Talk about Flexible Learning
Since Kitty te Riele’s Flexible Learning reports were launched at Victoria University there has been a steady conversation: newspapers, radio and Twitter have been abuzz with flexible learning findings.
Putting the Jigsaw Together: Flexible Learning in Australia (1.7 MB) shows social and economic benefits for many of the 70,000 young people in 900-plus flexible learning programs.
The main findings were summed up through seven core issues:
1. A Flexible learning sector. The 900-plus flexible learning programs fit into one of three structural arrangements – within a high school, a TAFE or Community College, or as a stand-alone program – and these programs formed an unofficially recognised flexible learning sector. Findings showed this deserved formal recognition through better-targeted policy, research and community support.
2. Financial and social returns on investment: These programs ultimately saved money; without flexible learning there would be a substantial individual and societal cost and loss.
3. Overall coherence and alignment: It was fundamental that each program had alignment between the valued outcomes, the actions taken and the underpinning principles.
4. Evidence for success: Quantifying success of a program and communicating these results to outsiders was important.
5. Young people’s input and strengths: Every young person has strengths, and harnessing these skills is crucial. “Deeper and more lasting learning occurs when curriculum is tailored to the student population, through personal learning plans or shared interests. Project-based learning and explicit links with students’ lives are especially useful.”
6. Staff as the greatest asset: “Research is clear that genuine and caring relationships with teachers and peers are essential for the success of flexible programs,” the report found.
7. Showcases for innovation: Successful programs had the potential to become inspirational learning models, which could then “inform change in mainstream education,” the report found.
Given that staff are among the greatest assets for these programs, Dusseldorp Forum flew staff from the eight flexible-learning programs featured in the case studies to Melbourne for the launch-day workshop. Despite the programs having different structures, sizes and locations, staff discovered their programs had much in common, and shared tips and gained inspiration from each other (see photograph below).
Program staff such as WAVE (Wirreanda Adaptive Vocational Education) manager Paul Sherman from Adelaide found the workshop “really valuable”.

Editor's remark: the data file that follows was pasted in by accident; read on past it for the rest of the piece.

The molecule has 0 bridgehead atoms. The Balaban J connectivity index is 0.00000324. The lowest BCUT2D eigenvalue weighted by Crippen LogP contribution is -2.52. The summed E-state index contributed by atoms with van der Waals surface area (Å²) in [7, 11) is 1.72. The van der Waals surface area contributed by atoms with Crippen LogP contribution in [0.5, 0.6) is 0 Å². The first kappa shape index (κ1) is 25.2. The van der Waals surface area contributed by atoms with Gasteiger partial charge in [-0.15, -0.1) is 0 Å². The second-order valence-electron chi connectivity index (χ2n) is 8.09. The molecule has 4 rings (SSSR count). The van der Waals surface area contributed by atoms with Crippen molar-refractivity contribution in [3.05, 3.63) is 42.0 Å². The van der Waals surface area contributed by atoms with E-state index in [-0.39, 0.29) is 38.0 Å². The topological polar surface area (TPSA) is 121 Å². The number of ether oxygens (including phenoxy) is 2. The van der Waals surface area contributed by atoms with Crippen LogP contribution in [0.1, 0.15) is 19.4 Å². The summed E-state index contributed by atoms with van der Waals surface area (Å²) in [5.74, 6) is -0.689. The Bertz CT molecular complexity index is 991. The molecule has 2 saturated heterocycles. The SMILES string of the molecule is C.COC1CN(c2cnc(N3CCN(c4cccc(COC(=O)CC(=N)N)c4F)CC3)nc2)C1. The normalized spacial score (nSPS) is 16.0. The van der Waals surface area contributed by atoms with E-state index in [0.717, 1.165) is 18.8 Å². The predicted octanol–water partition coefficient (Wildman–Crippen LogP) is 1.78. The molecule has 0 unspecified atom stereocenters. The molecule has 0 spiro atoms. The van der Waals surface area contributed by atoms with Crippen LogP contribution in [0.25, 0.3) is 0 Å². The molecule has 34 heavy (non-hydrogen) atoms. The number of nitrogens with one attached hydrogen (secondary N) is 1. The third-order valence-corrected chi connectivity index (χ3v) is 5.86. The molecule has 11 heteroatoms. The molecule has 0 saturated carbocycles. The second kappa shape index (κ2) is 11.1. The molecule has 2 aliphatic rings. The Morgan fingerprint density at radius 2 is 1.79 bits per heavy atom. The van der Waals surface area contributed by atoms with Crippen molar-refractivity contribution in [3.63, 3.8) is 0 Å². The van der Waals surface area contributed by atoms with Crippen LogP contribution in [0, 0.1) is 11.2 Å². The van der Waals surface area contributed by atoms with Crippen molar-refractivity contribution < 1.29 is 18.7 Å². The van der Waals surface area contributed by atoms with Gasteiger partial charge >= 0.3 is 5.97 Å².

“I was picking up a whole pile of bits and pieces,” Paul said. “It reinforced we were doing similar things: making a place the kids belong to; making them feeling safe and secure; letting them know that adults care for them; ensuring what they are learning is relevant and will help them in life.”
“There are so many challenges that we face, and just be able to bounce off people who are in a similar situation and know how challenging it is, or frustrating it can be, and to hear other solutions; it was really, really valuable.”
Going forward, workshop participants are keen to set up a support network via email, a Facebook page and visit similar programs to learn different approaches.
Output from the study
The two-year study produced a main report accessible here, eight in-depth case studies here, 22 shorter case studies here, and a database of more than 900 flexible learning programs here. This material serves two main purposes: First, for young people (and their parents, youth workers and teachers) to find a suitable program. Second, for flexible learning programs to learn about and from each other.
The report concluded that formal recognition of the success of Flexible Learning Programs could facilitate system-wide improvements to enhance education for all young Australians.
It is inspirational to hear the conversation expanding around flexible learning. Thank you Associate Professor Kitty te Riele, The Victoria Institute for Education, Diversity and Lifelong Learning (part of the Australian Government’s Collaborative Research Network) and The Ian Potter Foundation.
The launch also generated interest from the philanthropic and educational policy sectors, and the media.
“Alternative Education stops thousands from dropping out of school,” was the headline of an article in The Age; while the Sydney Morning Herald wrote wrote how alternative learning helped break addiction and poverty cycles.
Alternative education was discussed on Sydney’s ABC radio 702’s Mornings with Linda Mottram, as well as on Hobart’s ABC Local Radio and Hope 103.2. On September 11 ABC Radio National aired a segment in Natasha Mitchell’s Life Matters 9am radio program.
Meanwhile, The Conversation ran an article by Kitty te Riele headlined: “Flexible learning helps students with disadvantages finish school”.
Left to right: Roger Slee (Director, The Victoria Institute), Jo Taylor (Strategy Manager, Dusseldorp Forum), Kitty te Riele (Victoria University), Janet Hirst (CEO, the Ian Potter Foundation), Alberto Furlan (Senior Program Manager, the Ian Potter Foundation), Warren Payne (PVC Research and Research Training, Victoria University).